The Northern Virginia Daily's Political Depot

A service for our readers outside the Northern Shenandoah Valley... a sampling of The Daily's political coverage, plus unofficial, 'reporter's notebook' stuff. And occasional dry humor...

My Photo
Location: Strasburg, Virginia

Tuesday, July 05, 2005

Lawmakers say eminent domain must be limited; A1

Politicians propose additional protection for Va. landowners

By Garren Shipley
(Daily Staff Writer)

RICHMOND — It wasn’t on Virginia’s political radar until late last month.

But a decision by the U.S. Supreme Court letting a town in Connecticut take homes on Long Island Sound for economic redevelopment has some in the Old Dominion’s political class fired up about eminent domain.

The case, Kero v. New London, dealt with the power of government to take private property for public use. The U.S. Constitution requires that any such taking be for “public use” and that the owner be paid just compensation.

New London officials wanted the property to be taken and turned over to private developers, who would build higher-value projects that would generate jobs and more tax revenue than the existing homes.

Writing for the five-justice majority, Justice John Paul Stephens said the court has a history of respecting legislative determinations in matters of property seizure, and Kero is no different.

“[Connecticut’s] statute ex-presses a legislative determination that the taking of land, even developed land, as part of an economic development project is a ‘public use’ and in the ‘public interest,’” he wrote, citing the 1967 state law that authorized the taking purely for economic development purposes.

But the opinion left open, and almost invited, states to step in and limit the power of eminent domain in their borders.
“We emphasize that nothing in our opinion precludes any state from placing further restrictions on its exercise of the takings power,” he wrote.

A number of politicians responded to the invitation quickly.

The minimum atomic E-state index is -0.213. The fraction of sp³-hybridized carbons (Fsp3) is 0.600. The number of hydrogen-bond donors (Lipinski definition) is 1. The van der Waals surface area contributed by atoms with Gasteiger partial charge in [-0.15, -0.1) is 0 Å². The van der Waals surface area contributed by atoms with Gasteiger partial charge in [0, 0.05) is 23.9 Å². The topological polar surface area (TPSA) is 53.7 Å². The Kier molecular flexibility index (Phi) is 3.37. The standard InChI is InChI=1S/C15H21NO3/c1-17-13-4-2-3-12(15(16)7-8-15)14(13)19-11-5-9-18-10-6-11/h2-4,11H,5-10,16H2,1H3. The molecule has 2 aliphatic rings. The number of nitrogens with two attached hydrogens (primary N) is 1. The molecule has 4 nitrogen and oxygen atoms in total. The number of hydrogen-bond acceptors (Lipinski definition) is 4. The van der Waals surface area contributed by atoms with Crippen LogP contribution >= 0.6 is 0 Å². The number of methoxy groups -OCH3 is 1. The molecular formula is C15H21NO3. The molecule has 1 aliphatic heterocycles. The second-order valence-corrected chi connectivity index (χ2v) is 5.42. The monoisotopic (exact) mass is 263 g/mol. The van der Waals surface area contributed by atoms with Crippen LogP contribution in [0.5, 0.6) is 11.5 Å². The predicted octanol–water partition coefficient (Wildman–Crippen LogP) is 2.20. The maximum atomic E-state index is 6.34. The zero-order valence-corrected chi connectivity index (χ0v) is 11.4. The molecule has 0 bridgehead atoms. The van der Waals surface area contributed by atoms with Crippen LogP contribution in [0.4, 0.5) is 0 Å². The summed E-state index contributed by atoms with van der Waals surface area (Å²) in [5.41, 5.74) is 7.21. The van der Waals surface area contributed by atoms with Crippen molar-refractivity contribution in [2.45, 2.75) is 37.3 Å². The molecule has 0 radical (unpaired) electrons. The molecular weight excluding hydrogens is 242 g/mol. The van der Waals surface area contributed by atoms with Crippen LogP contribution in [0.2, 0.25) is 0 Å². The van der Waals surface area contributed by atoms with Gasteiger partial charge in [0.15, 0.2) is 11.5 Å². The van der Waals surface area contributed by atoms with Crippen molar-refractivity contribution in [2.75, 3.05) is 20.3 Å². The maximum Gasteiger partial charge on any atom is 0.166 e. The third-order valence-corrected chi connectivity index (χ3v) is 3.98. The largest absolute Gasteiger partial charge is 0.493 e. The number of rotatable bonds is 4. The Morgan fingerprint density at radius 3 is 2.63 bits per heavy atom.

House of Delegates Speaker William Howell, R-Stafford, said the decision needs quick attention by the General Assembly.

“Governments ought not to be confiscating private property for reasons other than important governmental purposes,” Howell said. “I will see to it that delegates and others in the General Assembly work to determine whether legislation is necessary to protect Virginia private property owners.”

Virginia law does provide for eminent domain takings — it devotes an entire title to the procedures — including takings for economic redevelopment.

But that section of Virginia law is very specific as to when and why governments can take homes to redevelop property.

Property must be “blighted,” defined as displaying conditions “which impair economic values and tax revenues, cause an increase in and spread of disease and crime and constitute a menace to the health, safety, morals and welfare of the residents of the Commonwealth.”

Other political entities, like cities, counties, towns and the Commonwealth Transportation Board, are allowed to take property for public use, but not for economic development.

Some local legislators said it’s already clear that legislation is needed.

“In Virginia, we must act without delay,” said state Sen. Mark Obenshain, R-Harrisonburg. Obenshain promised to patron a bill in the 2006 General Assembly that would limit property takings through a narrow definition of “public use.”

The Virginia Constitution states in its Bill of Rights that takings cannot be done for any other reason than public use, but leaves it to the legislature to define the term.

“We have a choice. Are we are going to authorize state and local government to take the property of private citizens just to give it to another private party, or are we going to protect and defend the rights of property owners?” Obenshain said.

Republican Todd Gilbert, an assistant commonwealth’s attorney in Shenandoah County and candidate for the seat of retiring Del. Alan Louderback, R-Luray, concurred. Gilbert said the ruling of “a few liberal justices” had changed the meaning of the Constitution, and pledged to support legislation similar to Obenshain’s.

But the state shouldn’t take local authority to correct a federal wrong, said Gilbert’s Democratic opponent, Jim Blubaugh.

“What the Supreme Court primarily did was to state that localities have a right to control their own development,” he said.

“The best way to deal with this is to elect individuals that reflect the wishes of the community to county boards and city councils.”